<acronym id="a2sgq"></acronym>
<acronym id="a2sgq"><center id="a2sgq"></center></acronym><acronym id="a2sgq"><center id="a2sgq"></center></acronym>
<acronym id="a2sgq"></acronym><rt id="a2sgq"></rt>
<acronym id="a2sgq"><small id="a2sgq"></small></acronym>
<acronym id="a2sgq"><small id="a2sgq"></small></acronym>
<acronym id="a2sgq"><small id="a2sgq"></small></acronym>

Blade Life in Melamine

Cabinetmakers discuss triple chip blades, hollow ground blades, blade sharpness, and equipment adjustments to get long performance from blades. January 26, 2009

I have a Holtzer panel saw. I use a triple chip atb blade for melamine. My blades don't seem to last long before I start to get chips on the back of the sheets - this would be the opposite side from the score. I am wondering how may sheets other guys are cutting before chips start to appear? Are there better blades out there for cutting melamine?

Forum Responses
(Cabinetmaking Forum)
From contributor L:
Use a hollow ground for better performance. These will go from working great to poor performance all of a sudden. But you should get a longer better cut from them.

From contributor A:
I have a Striebig and haven't had much luck with the hollow ground. They cost more to sharpen and not everybody can sharpen them properly. I find that a h-atb provides the best results and lasts the longest. My best blades are the Amana Di-tec #DT10720-30 and MSB1080, however, the blade diameter, arbor, and pin holes are probably different for you guys. I get clean cuts on the first 15-20 sheets.

From contributor D:
I had the same problem with my 1205. I tried adjusting for a deeper cut and changed to a re-sharpened blade and still had chip-out. I called the tech and was told the blade was dull, or not properly sharpened. I bought another new blade and problem went away. I have been told that blades don't last as long as on a slider due to size of blades (8 1/2") and shallow depth of cut.

I use triple chip, Amana DiTech. I agree with contributor L - the hollow ground are nice but I can't find a local shop that can sharpen them. To get the most out of my blades I try to cut shelves and other parts that need two good edges first.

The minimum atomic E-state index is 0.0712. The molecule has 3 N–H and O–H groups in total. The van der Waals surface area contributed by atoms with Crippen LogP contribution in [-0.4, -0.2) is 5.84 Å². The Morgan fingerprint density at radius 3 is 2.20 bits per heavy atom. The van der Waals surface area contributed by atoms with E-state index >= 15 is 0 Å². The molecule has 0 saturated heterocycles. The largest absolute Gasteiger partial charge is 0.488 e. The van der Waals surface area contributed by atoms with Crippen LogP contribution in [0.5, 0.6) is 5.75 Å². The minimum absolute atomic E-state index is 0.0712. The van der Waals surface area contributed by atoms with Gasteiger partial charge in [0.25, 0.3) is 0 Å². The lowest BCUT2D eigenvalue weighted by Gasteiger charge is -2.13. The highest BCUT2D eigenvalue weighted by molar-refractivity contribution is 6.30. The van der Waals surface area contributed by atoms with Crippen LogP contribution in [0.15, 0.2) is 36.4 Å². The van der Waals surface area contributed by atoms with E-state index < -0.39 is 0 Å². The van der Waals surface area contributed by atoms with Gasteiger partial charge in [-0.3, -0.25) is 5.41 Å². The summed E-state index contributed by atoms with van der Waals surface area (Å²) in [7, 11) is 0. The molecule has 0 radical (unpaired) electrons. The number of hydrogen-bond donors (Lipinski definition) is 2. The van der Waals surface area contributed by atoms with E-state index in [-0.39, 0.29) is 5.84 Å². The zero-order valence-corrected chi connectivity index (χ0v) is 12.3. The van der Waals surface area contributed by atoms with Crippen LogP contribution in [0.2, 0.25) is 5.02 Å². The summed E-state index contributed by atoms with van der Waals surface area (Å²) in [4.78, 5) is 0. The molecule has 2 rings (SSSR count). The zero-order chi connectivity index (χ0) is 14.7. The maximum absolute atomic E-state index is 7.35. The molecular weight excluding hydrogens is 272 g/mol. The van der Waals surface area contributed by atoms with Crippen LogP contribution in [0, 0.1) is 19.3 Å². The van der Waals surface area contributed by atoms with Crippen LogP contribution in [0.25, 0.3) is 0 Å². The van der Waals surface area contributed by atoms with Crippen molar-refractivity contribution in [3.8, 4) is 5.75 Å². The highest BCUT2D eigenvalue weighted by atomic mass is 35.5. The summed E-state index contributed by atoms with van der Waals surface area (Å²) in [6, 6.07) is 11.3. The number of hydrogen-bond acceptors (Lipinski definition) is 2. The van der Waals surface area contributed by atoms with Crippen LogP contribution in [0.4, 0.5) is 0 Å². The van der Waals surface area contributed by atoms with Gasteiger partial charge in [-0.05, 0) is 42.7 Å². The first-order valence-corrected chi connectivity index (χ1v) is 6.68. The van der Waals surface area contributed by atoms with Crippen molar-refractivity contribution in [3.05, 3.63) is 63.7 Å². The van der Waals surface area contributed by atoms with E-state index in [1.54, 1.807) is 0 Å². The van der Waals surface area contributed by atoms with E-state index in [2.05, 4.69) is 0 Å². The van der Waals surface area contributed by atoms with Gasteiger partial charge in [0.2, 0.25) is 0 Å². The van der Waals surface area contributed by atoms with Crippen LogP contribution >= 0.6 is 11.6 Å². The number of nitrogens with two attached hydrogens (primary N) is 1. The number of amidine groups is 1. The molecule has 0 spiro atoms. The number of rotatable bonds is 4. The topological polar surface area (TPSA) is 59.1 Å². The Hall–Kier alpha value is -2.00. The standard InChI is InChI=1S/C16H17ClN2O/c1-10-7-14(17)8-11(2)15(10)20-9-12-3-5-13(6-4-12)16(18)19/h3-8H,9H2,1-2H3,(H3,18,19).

From contributor S:
There are blades for as much money as you wish to invest. Having a vertical panel saw, I have found that alignment on the blade to the vertical cut is very important. An ever so slight "tilt" will mean one side of the blade drags and kicks out the back edges. Check your maker's spec and adjustments for this.

I prefer the hollow ground blades. I send them to the maker for sharpening. A unit to a good blade seems the limit before changing. Cutting speed is another consideration, and testing this with some scrap will give you the best result.

From contributor P:
Vertical saws will not achieve the blade life of a sliding saw due to the minimal amount of penetration through the grid or board. With a sliding saw you can raise the main blade high and the amount of time the blade is in the cut is less and less kickback problems will occur because the teeth of the blade in the cut is almost vertical or straight down. When you drop the blade to where teeth are just slightly through the board the cutting force is pushing back toward the operator.

The angle that the tooth attacks the back side of the panel is critical. The best possible setup is a negative 2 degree Triple Chip for your melamine and MDF board. Yes the hollow ground blades cut pretty when they are 1st sharpened but they break down quickly. The other problem with hollow ground blades is the added expense to sharpen them. A triple chip blade will hold an edge longer. The ATB or High ATB works best on veneered plywoods but once again break down quickly on melamine board.

If you can adjust your saw to penetrate through the backer grid deeper, you will find the blades last longer. When Elcon went to a penetration depth of 5/8" through the backer, blade life increased greatly.